Alexandrina Agloro is a game designer, community-based researcher, and media artist who believes in the possibilities of the decolonial imaginary using digital media as an emancipatory tool.
Before joining WPI, she earned her Ph.D. from the Annenberg School for Communication and Journalism at the University of Southern California and an M.A. from the College of Ethnic Studies at San Francisco State University. Alexandrina blends her knowledge of the digital with an aesthetic sense of tactile design; some of her past work includes The Resisters, a participatory design alternate reality game (ARG) about social movement history in Providence, Rhode Island and collection of dresses made entirely from recycled goods as a benefit for a cancer wellness nonprofit.
Professor Agloro utilizes principles of self-determination and relevant education in her teaching and research. She teaches at university and high school levels, and specializes in digital media skill building with young people of color. She is currently a co-chair of the Critical Race and Ethnic Studies Committee of FemTechNet, a multi-university collaborative feminist technology organization. She is the Futurist for the Latinx Pacific Archive and is working on developing a line of ovulation-tracking jewelry that is both affordable and flawlessly stylish. As a community-based researcher and participatory designer, her speculative work is still anchored in lived experience.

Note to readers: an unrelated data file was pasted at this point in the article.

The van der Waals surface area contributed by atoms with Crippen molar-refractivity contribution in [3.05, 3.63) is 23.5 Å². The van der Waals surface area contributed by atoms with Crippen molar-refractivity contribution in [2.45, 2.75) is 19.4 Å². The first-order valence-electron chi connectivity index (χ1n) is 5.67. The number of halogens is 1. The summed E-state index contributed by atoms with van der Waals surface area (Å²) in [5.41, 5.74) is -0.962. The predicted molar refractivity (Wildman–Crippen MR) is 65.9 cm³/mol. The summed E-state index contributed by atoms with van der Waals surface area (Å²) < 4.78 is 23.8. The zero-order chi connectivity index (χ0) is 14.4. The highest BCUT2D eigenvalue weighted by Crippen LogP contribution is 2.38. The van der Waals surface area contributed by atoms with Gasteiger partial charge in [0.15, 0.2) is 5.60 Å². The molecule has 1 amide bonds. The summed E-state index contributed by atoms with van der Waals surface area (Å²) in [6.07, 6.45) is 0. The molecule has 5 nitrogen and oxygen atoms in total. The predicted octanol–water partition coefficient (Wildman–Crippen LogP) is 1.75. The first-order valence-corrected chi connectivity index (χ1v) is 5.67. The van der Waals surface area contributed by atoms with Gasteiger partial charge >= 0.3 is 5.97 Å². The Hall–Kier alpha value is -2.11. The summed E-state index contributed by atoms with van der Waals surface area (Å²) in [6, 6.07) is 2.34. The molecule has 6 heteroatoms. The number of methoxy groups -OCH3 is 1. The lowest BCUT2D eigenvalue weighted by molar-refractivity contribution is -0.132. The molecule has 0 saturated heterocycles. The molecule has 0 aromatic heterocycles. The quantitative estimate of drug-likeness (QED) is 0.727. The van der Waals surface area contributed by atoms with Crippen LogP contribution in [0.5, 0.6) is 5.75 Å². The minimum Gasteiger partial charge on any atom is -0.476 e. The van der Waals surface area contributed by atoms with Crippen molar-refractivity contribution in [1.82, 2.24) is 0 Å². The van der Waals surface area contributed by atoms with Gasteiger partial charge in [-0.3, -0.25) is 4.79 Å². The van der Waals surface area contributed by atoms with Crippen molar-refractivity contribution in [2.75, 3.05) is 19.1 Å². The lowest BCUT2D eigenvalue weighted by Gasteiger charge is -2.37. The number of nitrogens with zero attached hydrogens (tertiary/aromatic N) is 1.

Professor Agloro is currently faculty with the Bard College-supported Worcester Clemente Course in the Humanities. Previously, she has served on the National Advisory Board of Imagining America: Artists and Scholars in Public Life and as the scholar-in-residence at New Urban Arts, a youth art studio and imagination incubator. She uses critical pedagogy and community-based research as platforms to work with institutions, community organizations, researchers, and artists. Her research has received funding from the National Science Foundation, the Andrew W. Mellon Foundation-John E. Sawyer Seminars, the Teagle Foundation, the Rhode Island Council of the Humanities, and the Voqal Fund.